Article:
That said, the film is a pleasant lark with more sweet than sour at its core. Like the BBC production it is, the film is a clutch of fussy mannerisms and pop-eyed reaction shots. Streep is as hammy as we’ve seen her in years, if her Julia Child from Julie and Julia had spent a long afternoon with her Miranda Priestly from Devil Wears Prada. Grant does a fine job complementing and contextualizing Streep’s performance (partly it’s the design of his role as Florence’s major domo and consigliere), and there is a lot of joy in watching him out of love, sweetness, and survival clear one hurdle after another, shielding Florence from the worst of her detractors and hangers on. In hiring a new accompanist for his tone-deaf wife, St. Clair delineates to Cosme McMoon (a pleasantly neurotic Simon Helberg, playing a soft-spoken variation on his Big Bang Theory‘s Howard Wolowitz) some of the more eccentric rules of the house: “The chairs are not for practical use. They honor those who died in them. Are you fond of sandwiches? And potato salad? We have mountains of the stuff.” Grant’s delivery, a perfect blend of pragmatism, wonder, and self-interest, should have been the tone the entire film took.

Regardless, if you are seeking solace from a summer move season filled with smart aleck mutants and half-baked sequels, frat boy comedies and nihilistic explosions, go check out the dragon  (and Robert Redford) and stay for the potato salad (and Hugh Grant).

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Bonus: If you missed this summer’s production of Xanadu, enjoy this video footage!

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Reel Roy Reviews is now TWO books! You can purchase your copies by clicking here (print and digital). In addition to online ordering at Amazon or from the publisher Open Books, the first book is currently is being carried by BookboundCommon Language Bookstore, and Crazy Wisdom Bookstore and Tea Room in Ann Arbor, Michigan and by Green Brain Comics in Dearborn, Michigan. My mom Susie Duncan Sexton’s Secrets of an Old Typewriter series is also available on Amazon and at Bookbound and Common Language.

Countdown: Bangerz

From my wonderful publisher Open Books

Just 10 days left until the official launch of ReelRoyReviews, a book of film, music, and theatre reviews, by Roy Sexton!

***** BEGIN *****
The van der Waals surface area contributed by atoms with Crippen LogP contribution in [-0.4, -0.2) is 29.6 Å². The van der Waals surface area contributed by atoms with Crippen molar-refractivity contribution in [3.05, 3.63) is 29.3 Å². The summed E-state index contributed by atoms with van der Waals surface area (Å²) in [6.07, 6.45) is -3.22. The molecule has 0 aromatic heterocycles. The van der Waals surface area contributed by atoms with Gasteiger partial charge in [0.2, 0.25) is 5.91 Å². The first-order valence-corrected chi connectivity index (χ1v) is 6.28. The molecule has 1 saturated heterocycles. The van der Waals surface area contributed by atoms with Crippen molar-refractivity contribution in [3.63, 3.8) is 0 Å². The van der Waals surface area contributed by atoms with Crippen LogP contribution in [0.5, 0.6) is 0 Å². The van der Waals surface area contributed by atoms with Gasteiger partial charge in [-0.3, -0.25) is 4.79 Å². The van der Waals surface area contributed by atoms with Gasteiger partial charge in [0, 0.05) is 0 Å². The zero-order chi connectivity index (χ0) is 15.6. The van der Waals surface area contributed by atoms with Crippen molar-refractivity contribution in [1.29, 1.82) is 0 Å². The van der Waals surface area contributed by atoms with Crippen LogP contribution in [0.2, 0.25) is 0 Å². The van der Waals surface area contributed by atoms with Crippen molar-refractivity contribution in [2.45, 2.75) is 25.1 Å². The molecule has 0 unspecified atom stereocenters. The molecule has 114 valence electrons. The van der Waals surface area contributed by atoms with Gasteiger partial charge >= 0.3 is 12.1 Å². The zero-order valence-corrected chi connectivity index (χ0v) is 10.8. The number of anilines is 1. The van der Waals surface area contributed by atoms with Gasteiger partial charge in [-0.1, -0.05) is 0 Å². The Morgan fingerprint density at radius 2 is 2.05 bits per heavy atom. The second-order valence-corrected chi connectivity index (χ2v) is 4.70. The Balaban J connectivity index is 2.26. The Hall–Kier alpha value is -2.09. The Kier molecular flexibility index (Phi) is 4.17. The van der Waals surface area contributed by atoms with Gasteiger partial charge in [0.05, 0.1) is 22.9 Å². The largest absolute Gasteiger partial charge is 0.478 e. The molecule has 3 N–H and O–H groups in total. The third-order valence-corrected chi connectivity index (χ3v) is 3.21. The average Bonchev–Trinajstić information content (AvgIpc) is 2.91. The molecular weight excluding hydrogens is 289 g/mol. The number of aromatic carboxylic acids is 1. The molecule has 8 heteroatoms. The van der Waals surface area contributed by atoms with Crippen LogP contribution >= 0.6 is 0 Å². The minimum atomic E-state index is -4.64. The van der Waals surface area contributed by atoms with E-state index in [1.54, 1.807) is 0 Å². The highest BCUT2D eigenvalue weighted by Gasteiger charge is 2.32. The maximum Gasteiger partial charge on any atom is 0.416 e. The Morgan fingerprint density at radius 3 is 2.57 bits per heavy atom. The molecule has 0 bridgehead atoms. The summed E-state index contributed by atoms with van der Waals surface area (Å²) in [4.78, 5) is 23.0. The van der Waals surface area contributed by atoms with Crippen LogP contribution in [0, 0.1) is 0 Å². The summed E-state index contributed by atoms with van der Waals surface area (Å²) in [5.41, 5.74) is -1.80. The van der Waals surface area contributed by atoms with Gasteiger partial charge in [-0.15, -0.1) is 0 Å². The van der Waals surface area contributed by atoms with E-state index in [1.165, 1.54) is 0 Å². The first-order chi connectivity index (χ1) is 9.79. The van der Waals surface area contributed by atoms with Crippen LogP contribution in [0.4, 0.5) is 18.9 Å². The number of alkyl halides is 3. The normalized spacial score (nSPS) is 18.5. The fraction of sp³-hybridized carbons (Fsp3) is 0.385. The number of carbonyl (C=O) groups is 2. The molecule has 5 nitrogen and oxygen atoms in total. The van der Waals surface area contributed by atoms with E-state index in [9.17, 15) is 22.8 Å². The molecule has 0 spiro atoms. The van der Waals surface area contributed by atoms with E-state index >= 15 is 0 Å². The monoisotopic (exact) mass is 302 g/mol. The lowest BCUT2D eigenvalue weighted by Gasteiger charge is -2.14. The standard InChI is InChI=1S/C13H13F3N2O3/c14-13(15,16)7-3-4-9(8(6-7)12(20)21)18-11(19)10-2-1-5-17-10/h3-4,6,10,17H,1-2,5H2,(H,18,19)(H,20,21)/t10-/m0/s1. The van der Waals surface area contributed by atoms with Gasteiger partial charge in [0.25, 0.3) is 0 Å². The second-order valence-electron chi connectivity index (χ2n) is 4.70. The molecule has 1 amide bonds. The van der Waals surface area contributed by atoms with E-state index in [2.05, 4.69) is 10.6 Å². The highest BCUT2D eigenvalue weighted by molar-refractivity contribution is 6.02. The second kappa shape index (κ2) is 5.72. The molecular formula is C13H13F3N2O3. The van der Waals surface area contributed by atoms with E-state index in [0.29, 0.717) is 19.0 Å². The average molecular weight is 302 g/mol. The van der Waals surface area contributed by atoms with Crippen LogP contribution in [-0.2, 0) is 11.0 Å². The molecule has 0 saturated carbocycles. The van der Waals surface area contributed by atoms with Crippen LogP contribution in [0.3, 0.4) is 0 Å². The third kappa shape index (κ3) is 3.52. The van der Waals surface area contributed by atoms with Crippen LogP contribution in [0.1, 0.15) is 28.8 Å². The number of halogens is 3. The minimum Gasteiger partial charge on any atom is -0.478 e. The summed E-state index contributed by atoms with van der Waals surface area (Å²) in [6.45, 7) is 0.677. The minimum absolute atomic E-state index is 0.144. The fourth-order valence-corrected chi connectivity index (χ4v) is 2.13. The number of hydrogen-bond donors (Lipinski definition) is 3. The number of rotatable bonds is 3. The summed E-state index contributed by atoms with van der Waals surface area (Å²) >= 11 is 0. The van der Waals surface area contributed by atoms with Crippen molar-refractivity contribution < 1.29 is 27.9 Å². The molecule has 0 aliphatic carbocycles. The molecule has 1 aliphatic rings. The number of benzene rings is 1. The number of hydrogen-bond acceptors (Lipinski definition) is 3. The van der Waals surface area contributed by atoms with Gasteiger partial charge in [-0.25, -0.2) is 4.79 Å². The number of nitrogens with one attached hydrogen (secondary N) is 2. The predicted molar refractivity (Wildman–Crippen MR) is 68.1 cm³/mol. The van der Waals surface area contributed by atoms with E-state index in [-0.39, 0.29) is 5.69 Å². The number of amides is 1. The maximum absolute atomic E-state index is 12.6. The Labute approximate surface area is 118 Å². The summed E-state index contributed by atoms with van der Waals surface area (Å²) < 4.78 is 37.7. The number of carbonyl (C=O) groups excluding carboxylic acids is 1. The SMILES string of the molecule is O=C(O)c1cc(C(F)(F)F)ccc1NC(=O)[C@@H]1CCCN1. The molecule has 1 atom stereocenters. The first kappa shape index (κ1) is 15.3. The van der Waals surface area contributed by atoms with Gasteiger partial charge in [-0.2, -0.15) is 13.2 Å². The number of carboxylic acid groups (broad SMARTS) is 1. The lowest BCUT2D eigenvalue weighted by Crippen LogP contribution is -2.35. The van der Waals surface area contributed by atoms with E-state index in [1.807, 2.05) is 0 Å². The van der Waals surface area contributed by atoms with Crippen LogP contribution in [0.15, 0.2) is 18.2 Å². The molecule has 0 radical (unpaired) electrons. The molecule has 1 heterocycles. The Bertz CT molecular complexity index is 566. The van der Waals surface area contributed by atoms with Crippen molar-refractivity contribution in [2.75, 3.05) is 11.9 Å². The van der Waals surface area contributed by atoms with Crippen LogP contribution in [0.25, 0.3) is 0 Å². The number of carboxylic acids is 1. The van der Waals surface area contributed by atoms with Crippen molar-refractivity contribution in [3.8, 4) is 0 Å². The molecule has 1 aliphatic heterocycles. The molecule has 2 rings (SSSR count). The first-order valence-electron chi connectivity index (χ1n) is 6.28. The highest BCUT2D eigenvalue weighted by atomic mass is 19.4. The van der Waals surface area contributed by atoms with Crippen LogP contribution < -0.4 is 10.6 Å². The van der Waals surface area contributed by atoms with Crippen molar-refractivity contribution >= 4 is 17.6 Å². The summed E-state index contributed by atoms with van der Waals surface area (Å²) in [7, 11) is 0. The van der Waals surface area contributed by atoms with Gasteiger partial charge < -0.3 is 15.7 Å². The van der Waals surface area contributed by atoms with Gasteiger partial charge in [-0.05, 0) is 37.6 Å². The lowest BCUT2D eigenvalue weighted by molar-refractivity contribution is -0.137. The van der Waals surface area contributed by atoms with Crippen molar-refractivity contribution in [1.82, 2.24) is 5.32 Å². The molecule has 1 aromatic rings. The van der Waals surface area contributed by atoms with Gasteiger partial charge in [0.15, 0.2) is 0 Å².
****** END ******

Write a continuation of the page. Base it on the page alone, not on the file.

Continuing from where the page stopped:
Some nice early reviews from Roy’s readers…

  • Zach London: “I thoroughly enjoy your reviews. They are short, well-written, and insightful. For movies I have already seen, your reviews articulate things that my subconscious brain recognized but my conscious brain did not. Congratulations on this accomplishment!”
  • Michael Lesich: “I’ve been a fan of Roy’s movie reviews for some time. Armed with a sharp tongue, a quick wit, and an absolute love of movies and theater, Roy brings a passionate and independent voice to movie reviews. Whether you love-em-or-hate-em, Roy’s reviews are never dull. I’m just an average guy, but when I see a new movie, I often check out Roy’s review to get a sense of whether they are worth spending my hard-earned money and scarce time to see them. Grab the popcorn, a giant soda, and a pair of 3D glasses, and get ready to enjoy this book!”
  • Mary Shaull: “Roy Sexton is a brilliant, talented observer of film and life. He can say in a few words exactly what the rest of us wish we could say. He does it for us in this delightful book. Write on, Roy!”

Here’s a snippet of Roy’s review of Miley Cyrus’ Bangerz: “Lord, I’m tired of all the Miley-hatin’. She’s a cute gremlin of a girl trying to distance herself from a smothering Disney-funded-life, for which she should probably feel very grateful. But who can blame her for trying to express her own personality outside the pervasive marketing bubble of the Mouse House?”

Learn more about REEL ROY REVIEWS, VOL 1: KEEPIN’ IT REAL by Roy Sexton at http://www.open-bks.com/library/moderns/reel-roy-reviews/about-book.html. Book can also be ordered at Amazon here.